A comparative study of Police’s use of minimal force in Singapore and the US that affects police legitimacy. (Sociology)

I took a module on Sociology of Deviance in my fifth semester of university. We had a group project where we had to analyse police legitimacy in Singapore and in USA. There were four of us and we each analysed a characteristic that affects police legitimacy. Mine was the use of minimal force and relate it to how it affects the legitimacy police experience in Singapore and in USA.


GRADE: B  (I can’t remember if it was B-, B or B+ so… but it’s the grade for the entire paper)

A comparative study of Police’s use of minimal force in Singapore and the US that affects police legitimacy.

One of the few strategies to ensure police legitimacy is through the use of minimal force. The police force’s ability to use force, even if fatal, is constitutionally mandated which is a privilege no other occupation has. The use of force must be justified by law and police officers must have legal ground to discharge force. When both aspects are met, the police force receives a great deal of legitimacy. A thorough analysis of the way in which the police in the US and in Singapore make use of this privilege can shed light on why Singapore has a higher level of police legitimacy.

Most typically police officers are expected to use the AOJP (Ability, Opportunity, Jeopardy, Preclusion) framework when deciding to use lethal force. The assailant must have the ability to cause harm to the officer. Having a weapon capable of inflicting lethal injuries satisfies the condition. Next, the assailant must have the opportunity to strike. Proximity, for example is important. If a knife wielding assailant is 100m away from the officer, there is no opportunity and not yet a need for the officer to draw his weapon. Once a weapon is drawn, the officer should only use it when he has reason to belief that his life is in jeopardy. A threat from a knife wielding assailant does not jeopardize the officer. However, the swinging of the knife does. But once the assailant walks away or surrenders, it is illegal for the officer to use force. Finally, even when the ability, opportunity and jeopardy conditions are met, an officer is only allowed to use deadly force when there are no other safe options left. If the officer can retreat he should do so. When an officer’s actions are questioned by authorities, he must prove that there was no other option than the use of deadly force to maintain his safety which is what is meant by preclusion.

With this knowledge, we can now analyze how well the two countries abide by this framework. Amnesty International reports that all 50 US states fail to meet standards necessary for legal use of deadly force. In 20 states, it is legally permissible for officers to use deadly force against convicts attempting to flee from prison even if they pose no threat. And only 8 states require their officers to issue a verbal warning before using force (goes against the concept of preclusion). By June 2015, it has also been documented that 515 people had been killed by the police with statistics revealing that blacks were twice as likely as whites to be unarmed and killed at more than twice the rate in fatal encounters. Use of deadly force evidentially seems unjustified and even has a racial discriminatory undertone to it.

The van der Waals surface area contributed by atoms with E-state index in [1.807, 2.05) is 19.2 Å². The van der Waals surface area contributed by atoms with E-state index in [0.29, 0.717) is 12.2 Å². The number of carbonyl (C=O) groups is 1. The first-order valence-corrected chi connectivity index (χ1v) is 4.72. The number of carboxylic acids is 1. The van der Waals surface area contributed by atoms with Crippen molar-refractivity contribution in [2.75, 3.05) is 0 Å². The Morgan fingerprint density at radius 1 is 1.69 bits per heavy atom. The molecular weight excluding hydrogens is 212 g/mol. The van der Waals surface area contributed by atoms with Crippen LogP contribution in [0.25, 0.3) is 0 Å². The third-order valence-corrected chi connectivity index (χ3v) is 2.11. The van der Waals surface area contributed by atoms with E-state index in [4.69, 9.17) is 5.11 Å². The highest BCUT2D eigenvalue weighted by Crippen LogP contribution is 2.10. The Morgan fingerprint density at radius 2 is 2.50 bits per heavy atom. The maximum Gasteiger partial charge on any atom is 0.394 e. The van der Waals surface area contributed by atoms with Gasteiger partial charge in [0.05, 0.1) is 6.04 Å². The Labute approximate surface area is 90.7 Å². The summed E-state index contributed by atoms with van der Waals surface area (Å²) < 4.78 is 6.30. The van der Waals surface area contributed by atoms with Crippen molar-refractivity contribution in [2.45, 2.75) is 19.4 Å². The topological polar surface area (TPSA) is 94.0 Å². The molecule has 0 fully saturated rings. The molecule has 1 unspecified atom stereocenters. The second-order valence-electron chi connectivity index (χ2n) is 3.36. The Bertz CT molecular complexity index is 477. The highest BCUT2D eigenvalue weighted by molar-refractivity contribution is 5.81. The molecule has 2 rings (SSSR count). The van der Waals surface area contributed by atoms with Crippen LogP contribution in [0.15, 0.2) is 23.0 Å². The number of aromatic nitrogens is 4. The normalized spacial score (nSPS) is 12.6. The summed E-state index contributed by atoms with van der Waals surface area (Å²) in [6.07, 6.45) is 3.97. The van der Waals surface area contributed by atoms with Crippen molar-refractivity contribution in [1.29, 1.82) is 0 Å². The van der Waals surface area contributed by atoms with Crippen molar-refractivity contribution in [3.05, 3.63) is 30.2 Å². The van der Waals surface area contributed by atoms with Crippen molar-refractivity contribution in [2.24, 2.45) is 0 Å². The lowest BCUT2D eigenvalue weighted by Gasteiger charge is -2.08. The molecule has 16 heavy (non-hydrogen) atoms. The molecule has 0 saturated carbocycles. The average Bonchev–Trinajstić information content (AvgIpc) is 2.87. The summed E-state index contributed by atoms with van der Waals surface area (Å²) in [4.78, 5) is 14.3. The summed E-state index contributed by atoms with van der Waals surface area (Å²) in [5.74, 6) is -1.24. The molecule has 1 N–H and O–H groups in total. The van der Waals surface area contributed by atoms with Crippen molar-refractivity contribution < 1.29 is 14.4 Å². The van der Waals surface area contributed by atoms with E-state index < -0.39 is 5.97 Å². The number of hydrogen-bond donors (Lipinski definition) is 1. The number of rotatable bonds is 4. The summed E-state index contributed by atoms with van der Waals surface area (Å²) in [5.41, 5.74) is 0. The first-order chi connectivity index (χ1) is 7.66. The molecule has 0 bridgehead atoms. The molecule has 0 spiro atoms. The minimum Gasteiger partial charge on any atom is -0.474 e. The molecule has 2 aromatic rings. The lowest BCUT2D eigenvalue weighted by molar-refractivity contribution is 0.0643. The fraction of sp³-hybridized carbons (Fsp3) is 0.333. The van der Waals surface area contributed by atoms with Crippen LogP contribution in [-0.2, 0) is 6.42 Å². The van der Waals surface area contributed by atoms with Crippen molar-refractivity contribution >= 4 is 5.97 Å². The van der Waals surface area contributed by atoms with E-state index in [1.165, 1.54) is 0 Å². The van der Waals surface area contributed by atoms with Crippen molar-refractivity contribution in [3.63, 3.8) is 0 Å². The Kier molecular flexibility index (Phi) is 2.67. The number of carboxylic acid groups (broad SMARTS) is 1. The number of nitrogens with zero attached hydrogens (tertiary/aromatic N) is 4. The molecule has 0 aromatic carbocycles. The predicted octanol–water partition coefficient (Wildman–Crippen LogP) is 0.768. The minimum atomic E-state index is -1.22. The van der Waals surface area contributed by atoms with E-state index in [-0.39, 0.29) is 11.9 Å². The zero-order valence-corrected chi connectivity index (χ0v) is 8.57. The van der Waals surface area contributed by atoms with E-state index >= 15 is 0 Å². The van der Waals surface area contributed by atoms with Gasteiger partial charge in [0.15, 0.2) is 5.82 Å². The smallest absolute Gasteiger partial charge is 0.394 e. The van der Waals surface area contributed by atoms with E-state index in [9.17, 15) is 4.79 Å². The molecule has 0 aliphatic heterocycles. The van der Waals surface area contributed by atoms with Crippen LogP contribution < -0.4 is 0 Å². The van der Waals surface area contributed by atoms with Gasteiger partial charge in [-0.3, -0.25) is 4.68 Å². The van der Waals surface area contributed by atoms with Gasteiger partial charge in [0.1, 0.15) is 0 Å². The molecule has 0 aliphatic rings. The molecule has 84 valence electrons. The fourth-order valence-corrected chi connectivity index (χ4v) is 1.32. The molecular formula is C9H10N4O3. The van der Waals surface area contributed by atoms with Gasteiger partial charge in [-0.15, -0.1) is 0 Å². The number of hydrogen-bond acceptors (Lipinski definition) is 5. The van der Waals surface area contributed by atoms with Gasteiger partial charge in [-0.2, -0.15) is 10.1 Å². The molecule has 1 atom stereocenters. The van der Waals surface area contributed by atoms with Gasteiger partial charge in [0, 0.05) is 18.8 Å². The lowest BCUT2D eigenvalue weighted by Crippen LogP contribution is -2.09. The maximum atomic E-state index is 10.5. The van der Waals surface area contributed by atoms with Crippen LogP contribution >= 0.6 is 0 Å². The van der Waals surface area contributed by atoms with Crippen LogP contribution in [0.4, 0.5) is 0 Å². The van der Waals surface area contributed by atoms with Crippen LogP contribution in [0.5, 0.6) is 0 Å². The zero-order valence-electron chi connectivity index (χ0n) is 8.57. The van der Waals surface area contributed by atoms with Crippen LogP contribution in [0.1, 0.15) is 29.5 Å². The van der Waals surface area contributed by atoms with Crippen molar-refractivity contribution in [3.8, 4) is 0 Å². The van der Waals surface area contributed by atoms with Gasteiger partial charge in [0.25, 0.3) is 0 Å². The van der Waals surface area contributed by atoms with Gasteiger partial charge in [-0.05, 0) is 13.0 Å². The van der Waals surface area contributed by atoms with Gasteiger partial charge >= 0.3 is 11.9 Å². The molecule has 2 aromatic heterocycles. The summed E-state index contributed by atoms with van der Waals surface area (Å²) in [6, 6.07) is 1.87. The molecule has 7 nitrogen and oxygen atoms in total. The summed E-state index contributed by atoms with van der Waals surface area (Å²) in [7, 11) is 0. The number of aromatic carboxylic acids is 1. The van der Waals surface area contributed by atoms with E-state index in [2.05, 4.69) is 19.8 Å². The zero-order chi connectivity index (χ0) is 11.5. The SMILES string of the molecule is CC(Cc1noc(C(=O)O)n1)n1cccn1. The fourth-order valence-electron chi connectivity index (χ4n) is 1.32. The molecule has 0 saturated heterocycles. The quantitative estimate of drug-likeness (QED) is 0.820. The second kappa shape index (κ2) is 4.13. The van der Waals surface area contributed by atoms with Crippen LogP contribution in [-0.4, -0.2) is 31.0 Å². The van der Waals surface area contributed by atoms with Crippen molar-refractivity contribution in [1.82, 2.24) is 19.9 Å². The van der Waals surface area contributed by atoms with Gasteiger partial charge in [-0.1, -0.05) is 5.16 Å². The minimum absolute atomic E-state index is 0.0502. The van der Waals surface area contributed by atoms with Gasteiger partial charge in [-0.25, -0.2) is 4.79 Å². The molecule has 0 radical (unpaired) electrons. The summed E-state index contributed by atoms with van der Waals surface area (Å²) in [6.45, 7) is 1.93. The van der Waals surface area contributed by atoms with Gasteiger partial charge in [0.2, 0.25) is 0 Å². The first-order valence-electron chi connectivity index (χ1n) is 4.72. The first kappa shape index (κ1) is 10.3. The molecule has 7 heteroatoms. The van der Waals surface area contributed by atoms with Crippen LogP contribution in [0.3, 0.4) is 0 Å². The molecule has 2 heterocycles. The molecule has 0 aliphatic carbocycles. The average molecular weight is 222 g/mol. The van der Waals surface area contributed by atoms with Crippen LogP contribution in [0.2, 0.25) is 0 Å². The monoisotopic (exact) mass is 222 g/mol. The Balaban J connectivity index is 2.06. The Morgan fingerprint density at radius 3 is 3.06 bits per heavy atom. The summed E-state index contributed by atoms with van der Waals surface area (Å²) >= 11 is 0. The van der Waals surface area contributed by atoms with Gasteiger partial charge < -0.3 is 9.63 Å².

In Singapore’s case, there has been a total of 6 fatal shootings and 4 non-fatal shootings by officers in the past 40 years with ethnicity having nothing to do with them. The suspects that were shot, were all armed with the exception of the latest victim. These suspects include a couple of fugitives who were on the run after killing a detective. Another tried to run over an officer. A few others lunged at an officer with a weapon. But in the most recent case of fatal shooting, a driver of a moving vehicle was shot at after he had ploughed through police barricades without heeding police instructions into an area with tight security. Even during the Little India riots of 2013 the Singapore Police Force (SPF) was praised for not using deadly force. In the US, however, officers of 9 states are legally allowed to use deadly force in riots. This evidentially shows that the SPF takes much more caution when using deadly force.

Although the minimal use of force that the SPF takes pride in suggests a greater legitimacy than the US, the differing weapon laws in the two countries must be taken into account. Firearms are a pervasive feature of the American society. A firearm puts an officer in immediate jeopardy as compared to a knife. Hence, in many cases, an officer in the US mistakes a civilian of carrying a gun and shoots the civilian in self defence. As such, even though the use of minimal force might provide the police with more legitimacy, the police force in the US are not in a position where they can afford to do so. In Singapore, however, firearms are controlled items and civilians rarely have access to them. This instantly allows the SPF to achieve more legitimacy as it restricts the use of deadly force since jeopardy and preclusion conditions become harder to satisfy. To subdue unarmed suspects, officers follow a framework starting with verbal command, and then unarmed tactics, and then the use of baton and/or tasers instead.

Therefore, it is good to note that the firearm laws of Singapore actually make room for the use of minimal force as compared to US, hence gifting her with more legitimacy.

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